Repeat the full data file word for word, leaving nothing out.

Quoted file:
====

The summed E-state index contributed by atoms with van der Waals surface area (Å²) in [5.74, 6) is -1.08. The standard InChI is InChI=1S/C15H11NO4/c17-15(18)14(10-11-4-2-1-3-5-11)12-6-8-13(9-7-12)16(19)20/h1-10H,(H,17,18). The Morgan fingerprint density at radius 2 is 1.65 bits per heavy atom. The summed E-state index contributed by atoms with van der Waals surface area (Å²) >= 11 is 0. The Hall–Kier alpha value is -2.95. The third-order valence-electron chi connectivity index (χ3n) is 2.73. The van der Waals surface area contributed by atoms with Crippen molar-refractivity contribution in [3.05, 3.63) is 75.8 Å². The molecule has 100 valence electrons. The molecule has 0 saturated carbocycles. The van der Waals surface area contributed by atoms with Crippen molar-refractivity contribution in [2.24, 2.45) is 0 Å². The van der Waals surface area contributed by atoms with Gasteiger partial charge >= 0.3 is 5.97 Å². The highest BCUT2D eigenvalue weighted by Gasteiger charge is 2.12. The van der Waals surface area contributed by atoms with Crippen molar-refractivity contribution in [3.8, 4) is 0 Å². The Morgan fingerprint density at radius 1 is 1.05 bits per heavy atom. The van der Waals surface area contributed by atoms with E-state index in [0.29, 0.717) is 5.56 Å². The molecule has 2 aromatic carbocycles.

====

The summed E-state index contributed by atoms with van der Waals surface area (Å²) in [5.74, 6) is -1.08. The standard InChI is InChI=1S/C15H11NO4/c17-15(18)14(10-11-4-2-1-3-5-11)12-6-8-13(9-7-12)16(19)20/h1-10H,(H,17,18). The Morgan fingerprint density at radius 2 is 1.65 bits per heavy atom. The summed E-state index contributed by atoms with van der Waals surface area (Å²) >= 11 is 0. The Hall–Kier alpha value is -2.95. The third-order valence-electron chi connectivity index (χ3n) is 2.73. The van der Waals surface area contributed by atoms with Crippen molar-refractivity contribution in [3.05, 3.63) is 75.8 Å². The molecule has 100 valence electrons. The molecule has 0 saturated carbocycles. The van der Waals surface area contributed by atoms with Crippen molar-refractivity contribution in [2.24, 2.45) is 0 Å². The van der Waals surface area contributed by atoms with Gasteiger partial charge >= 0.3 is 5.97 Å². The highest BCUT2D eigenvalue weighted by Gasteiger charge is 2.12. The van der Waals surface area contributed by atoms with Crippen molar-refractivity contribution in [3.8, 4) is 0 Å². The Morgan fingerprint density at radius 1 is 1.05 bits per heavy atom. The van der Waals surface area contributed by atoms with E-state index in [0.29, 0.717) is 5.56 Å². The molecule has 2 aromatic carbocycles.